top of page

Metro Students Probe New Haven's Past, Vision Its Future

When Derek Bedoya heard his hometown mentioned in the movie Judas and the Black Messiah, he was so surprised that he almost paused the film. Four months and one research project later, he’s working to teach his peers about the Black Panthers’ footprint in New Haven—and to question what else might have been left out of their history books.

Bedoya is a senior at Metropolitan Business Academy, where students have been researching and mapping New Haven’s Black, Latinx and Indigenous history as part of Nataliya Braginsky’s African American and Latinx History Class. Friday morning, students gathered in the school’s library and on Google Meet for back-to-back presentations on their findings. Friends and community members attended in person and on Zoom, some building their own cheer section.

Although this is the class’s second year in existence, it marks the first time students are able to publicly present their work. Their new discoveries now live on an annotated map of New Haven. For the first time, students have also written works of speculative fiction; more on that below.

“This class has evolved in lots of ways,” Braginsky said Friday in between class sections. “A lot had to change for so many reasons … students are at home, at their jobs, taking care of siblings. I’m trying to make sure that the curriculum that I’m teaching feels culturally relevant, but it also feels healing."

Students’ findings come as high schools across the state prepare to offer an elective in Black and Latinx history by fall 2022. A curriculum for that course is set to become publicly available from the State Education Resource Center next month.

In the library, the air crackled with excitement and mid-morning jitters. Students slipped into a wide semicircle of desks as others signed in online with a doorbell sound. The bookshelves stood at attention, as if they were waiting with open ears. Leilani Rivera helped fellow student Michael Martinez fix the buttons on his shirt.

“Does everyone feel ready?” asked Braginsky as she checked to make sure the tech equipment was working. Two microphones—one for in-classroom amplification and one for students online—waited eagerly. A sign with multicolored fists and the words “Together We Rise” blinked out from a bulletin board against the wall.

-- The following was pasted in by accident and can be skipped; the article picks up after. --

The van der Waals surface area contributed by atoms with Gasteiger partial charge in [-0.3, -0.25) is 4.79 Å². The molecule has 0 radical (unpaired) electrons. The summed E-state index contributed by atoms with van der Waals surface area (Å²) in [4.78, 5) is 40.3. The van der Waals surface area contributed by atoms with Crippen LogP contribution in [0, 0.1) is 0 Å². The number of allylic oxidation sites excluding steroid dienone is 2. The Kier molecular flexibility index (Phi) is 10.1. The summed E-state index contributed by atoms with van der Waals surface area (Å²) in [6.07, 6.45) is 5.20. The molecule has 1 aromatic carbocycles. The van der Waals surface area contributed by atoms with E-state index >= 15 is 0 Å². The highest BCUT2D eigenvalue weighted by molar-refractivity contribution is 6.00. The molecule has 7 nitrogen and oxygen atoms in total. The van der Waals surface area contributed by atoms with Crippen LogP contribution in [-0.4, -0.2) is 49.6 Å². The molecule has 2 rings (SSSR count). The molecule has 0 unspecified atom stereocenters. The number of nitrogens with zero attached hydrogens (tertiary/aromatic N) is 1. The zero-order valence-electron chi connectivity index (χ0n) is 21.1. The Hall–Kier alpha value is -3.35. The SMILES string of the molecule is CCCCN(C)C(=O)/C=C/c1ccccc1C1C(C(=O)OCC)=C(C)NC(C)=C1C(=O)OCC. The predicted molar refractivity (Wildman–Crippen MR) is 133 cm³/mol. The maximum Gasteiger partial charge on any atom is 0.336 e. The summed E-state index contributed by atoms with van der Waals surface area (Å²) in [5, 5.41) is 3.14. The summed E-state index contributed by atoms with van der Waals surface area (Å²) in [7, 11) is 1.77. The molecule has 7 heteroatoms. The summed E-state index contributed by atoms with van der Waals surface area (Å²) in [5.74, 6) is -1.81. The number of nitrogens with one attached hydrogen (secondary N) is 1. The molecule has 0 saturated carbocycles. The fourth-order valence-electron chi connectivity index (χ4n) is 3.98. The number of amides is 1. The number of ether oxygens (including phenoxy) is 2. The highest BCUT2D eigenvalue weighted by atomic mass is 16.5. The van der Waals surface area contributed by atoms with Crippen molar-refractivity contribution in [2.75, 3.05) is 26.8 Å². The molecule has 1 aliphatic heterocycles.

From the moment senior Jyrese Cooper began to speak from his remote perch, it was as if the whole room leaned in to listen. For the past several months, Cooper has been researching the development of the city’s New Guinea neighborhood under Black engineer William Lanson. In 1820, Lanson began work on the neighborhood, close to what is now recognized as Wooster Square. Five years later, he was elected “the Black King” of New Haven, a sobriquet that has stuck for two centuries.

on made his mark with both housing and businesses that included “a slaughterhouse, a livery store, hotel, and a grocery store.” For a time, he was prosperous—and often found a way to share his wealth. He paid Black laborers and offered housing and work to formerly enslaved Black people. He helped found Temple Street Congregational Church, now recognized as the Dixwell Avenue Congregational Church. While the neighborhood sat beside a working-class Irish neighborhood known as Slineyville, it was not completely segregated.

But Lanson also struggled: his advocacy for voting rights and abolition made him a target. He ultimately faced harassment and violence from the state. He died in an almshouse in 1851, and much of the history temporarily died with him. A sculpture of the engineer by the artist Dana King now stands at the mouth of the Farmington Canal. Last year, activists also proposed renaming Wooster Square Park in his honor.

The class listened, the library quiet enough to hear the rustle of papers and footfalls of a late visitor. Cooper’s voice came through a speaker, clear as a bell. “I think this is important because he stimulated an economy,” he said.


Featured Posts
Recent Posts
Search By Tags
No tags yet.
bottom of page